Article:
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Traffic management best practice in food manufacturing facilities

Traffic management

The changing requirements in food and beverage manufacturing facilities creates an ongoing struggle for plant/site managers to produce an effective traffic management plan. With areas constantly being repurposed, standards updated and new traffic management solutions introduced regularly, it’s a battle understanding what will work in each situation.

Traffic management
Image credit: Allied Finishes

Suggested practices include a basic rundown of what barriers to use, when and where to implement walkways, types of signs to display, and potential hazards to include on a traffic management plan. Although this is helpful, without a clear guide on traffic management in this industry, plant/site managers have had to create their own innovative solutions to combat the risks and hazards in these demanding environments. 

Ensuring the proper separation of foot and forklift traffic is vital in fast-paced food manufacturing environments. In leading corporations, standard practices tend to be: 

  1. Powered mobile plant operating areas are restricted to clearly marked zones. Ideally, powered mobile plant shouldn’t operate in a zone when pedestrians are present.  
  2. Areas where pedestrians must not enter under any circumstances are marked as Exclusion Zones.
  3. Shared areas where pedestrians need to access zones used by powered mobile machinery need special consideration. Pathways indicating the safest route may be clearly marked in green and yellow. Typically, the course of such paths will be safest if they are highly visible and as much as possible, skirt the perimeter of the area rather than traverse through it.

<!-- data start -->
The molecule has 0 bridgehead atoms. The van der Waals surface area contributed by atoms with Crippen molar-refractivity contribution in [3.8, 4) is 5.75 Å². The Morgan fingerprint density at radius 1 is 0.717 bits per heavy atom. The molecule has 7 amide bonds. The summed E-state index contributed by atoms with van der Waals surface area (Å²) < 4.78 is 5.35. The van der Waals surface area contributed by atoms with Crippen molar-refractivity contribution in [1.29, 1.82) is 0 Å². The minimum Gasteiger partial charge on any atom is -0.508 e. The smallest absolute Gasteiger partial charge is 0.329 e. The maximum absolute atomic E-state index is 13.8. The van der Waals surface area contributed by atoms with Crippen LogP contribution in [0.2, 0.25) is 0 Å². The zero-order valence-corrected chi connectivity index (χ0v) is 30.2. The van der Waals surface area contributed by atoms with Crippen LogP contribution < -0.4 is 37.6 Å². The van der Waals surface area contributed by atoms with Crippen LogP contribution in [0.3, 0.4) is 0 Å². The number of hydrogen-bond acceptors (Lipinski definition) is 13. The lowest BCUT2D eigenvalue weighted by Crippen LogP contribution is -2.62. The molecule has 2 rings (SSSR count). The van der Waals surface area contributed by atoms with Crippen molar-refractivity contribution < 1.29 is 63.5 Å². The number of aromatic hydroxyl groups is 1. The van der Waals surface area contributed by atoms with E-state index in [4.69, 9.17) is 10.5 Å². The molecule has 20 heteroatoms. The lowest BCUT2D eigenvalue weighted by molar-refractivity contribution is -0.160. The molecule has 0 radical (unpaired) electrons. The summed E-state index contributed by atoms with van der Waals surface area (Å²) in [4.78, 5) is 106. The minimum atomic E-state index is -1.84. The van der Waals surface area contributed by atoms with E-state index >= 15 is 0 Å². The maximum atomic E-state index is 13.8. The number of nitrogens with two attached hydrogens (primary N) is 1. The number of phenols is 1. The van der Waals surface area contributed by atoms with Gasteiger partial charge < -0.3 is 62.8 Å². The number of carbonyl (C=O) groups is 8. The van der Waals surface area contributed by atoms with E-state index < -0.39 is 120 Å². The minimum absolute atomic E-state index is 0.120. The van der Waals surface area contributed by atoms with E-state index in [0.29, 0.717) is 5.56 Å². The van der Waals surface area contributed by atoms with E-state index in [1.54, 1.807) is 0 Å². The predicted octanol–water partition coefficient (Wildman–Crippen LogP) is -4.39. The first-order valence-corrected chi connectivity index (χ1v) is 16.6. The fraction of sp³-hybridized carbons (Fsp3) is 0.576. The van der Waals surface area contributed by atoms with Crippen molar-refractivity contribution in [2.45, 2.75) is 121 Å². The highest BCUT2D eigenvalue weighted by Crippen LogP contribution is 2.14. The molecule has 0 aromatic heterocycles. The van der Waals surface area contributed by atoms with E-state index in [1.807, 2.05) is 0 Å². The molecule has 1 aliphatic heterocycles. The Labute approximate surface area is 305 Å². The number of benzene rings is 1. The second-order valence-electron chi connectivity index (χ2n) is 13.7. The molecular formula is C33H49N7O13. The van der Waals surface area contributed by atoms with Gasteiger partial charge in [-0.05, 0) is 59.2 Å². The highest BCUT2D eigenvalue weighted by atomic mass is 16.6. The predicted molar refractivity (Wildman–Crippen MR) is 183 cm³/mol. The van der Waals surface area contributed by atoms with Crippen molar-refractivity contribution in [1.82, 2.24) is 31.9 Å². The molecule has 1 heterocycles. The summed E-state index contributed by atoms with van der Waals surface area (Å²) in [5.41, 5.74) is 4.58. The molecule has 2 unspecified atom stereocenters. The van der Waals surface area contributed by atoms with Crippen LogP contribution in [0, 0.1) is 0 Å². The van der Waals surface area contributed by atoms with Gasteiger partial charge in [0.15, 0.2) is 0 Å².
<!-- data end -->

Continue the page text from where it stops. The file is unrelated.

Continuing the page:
4. The site traffic management plan (TMP) is a key document that needs to be used for instruction to all personnel on a site. Needless to say, colours (and patterns/designs) used must correlate exactly with the site TMP. Colours that are effective and often used for pedestrian paths are Golden Yellow Y14 for edges/ borders, and where required, Emerald Green G13 within the border lines. Another example of specifically coloured paths is a shared zone where equipment and vehicles have right of way. In this case, a yellow and black painted path (ideally in a chevron pattern) is advised, again with swing-in gates installed to force pedestrians to stop before entering the path. 
  5. High visibility pedestrian barriers are installed in areas where forklifts are operating next to the path. Swing-in gates are also installed so that pedestrians can only enter the area after stopping to open the gate. This also means that in the situation where a pedestrian is in the forklift zone and needs to exit quickly, their route is intuitive and unimpeded by gates swinging conversely. 
Traffic management
Image credit: Allied Finishes

Moving away from standard practices, there have been some inspirational innovations that have significantly assisted traffic management and increased safety in this industry. 

One such is a leading food corporation installing paths with “chased-in” edges to allow a heavy “build” of through colour, and to maximise the effective life of the installed lines/pathways. The body of the path was completed in a multilayered finish, with each layer being Emerald Green G13, to maximise the years usage. Then, on both sides of the path, a 3mm deep channel was cut out and filled with a fluorescent, reflective yellow non-slip paint. This meant that the company had a highly visible path that would last as long as the concrete it was installed on. 

Another modernisation recently noted in a leading food corporation was the use of a red flashing light at every pedestrian crossing. This flashing light is activated by a switch on the gate and flashes for 10-20 seconds after the gate has been opened, depending on the length of the crossing. This means that forklift operators are warned to the possibility of pedestrians in the area and extra caution is required. 

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